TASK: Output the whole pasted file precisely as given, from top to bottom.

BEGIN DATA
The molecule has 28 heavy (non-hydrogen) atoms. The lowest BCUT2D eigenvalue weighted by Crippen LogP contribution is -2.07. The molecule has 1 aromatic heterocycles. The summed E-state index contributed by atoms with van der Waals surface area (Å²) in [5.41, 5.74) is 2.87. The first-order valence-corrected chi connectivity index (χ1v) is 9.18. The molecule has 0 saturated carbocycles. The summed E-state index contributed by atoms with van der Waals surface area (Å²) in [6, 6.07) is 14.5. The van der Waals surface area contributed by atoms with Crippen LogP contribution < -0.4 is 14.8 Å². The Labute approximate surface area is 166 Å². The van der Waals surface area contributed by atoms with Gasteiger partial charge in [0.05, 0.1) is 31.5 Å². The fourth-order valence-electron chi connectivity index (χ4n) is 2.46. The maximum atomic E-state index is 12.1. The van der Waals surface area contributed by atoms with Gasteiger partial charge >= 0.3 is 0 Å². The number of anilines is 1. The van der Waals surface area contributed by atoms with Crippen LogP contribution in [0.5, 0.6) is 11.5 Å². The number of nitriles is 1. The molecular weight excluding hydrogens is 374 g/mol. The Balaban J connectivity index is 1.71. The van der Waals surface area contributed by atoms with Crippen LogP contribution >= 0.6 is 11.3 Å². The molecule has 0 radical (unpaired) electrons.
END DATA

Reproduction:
The molecule has 28 heavy (non-hydrogen) atoms. The lowest BCUT2D eigenvalue weighted by Crippen LogP contribution is -2.07. The molecule has 1 aromatic heterocycles. The summed E-state index contributed by atoms with van der Waals surface area (Å²) in [5.41, 5.74) is 2.87. The first-order valence-corrected chi connectivity index (χ1v) is 9.18. The molecule has 0 saturated carbocycles. The summed E-state index contributed by atoms with van der Waals surface area (Å²) in [6, 6.07) is 14.5. The van der Waals surface area contributed by atoms with Crippen LogP contribution < -0.4 is 14.8 Å². The Labute approximate surface area is 166 Å². The van der Waals surface area contributed by atoms with Gasteiger partial charge in [0.05, 0.1) is 31.5 Å². The fourth-order valence-electron chi connectivity index (χ4n) is 2.46. The maximum atomic E-state index is 12.1. The van der Waals surface area contributed by atoms with Gasteiger partial charge >= 0.3 is 0 Å². The number of anilines is 1. The van der Waals surface area contributed by atoms with Crippen LogP contribution in [0.5, 0.6) is 11.5 Å². The number of nitriles is 1. The molecular weight excluding hydrogens is 374 g/mol. The Balaban J connectivity index is 1.71. The van der Waals surface area contributed by atoms with Crippen LogP contribution >= 0.6 is 11.3 Å². The molecule has 0 radical (unpaired) electrons.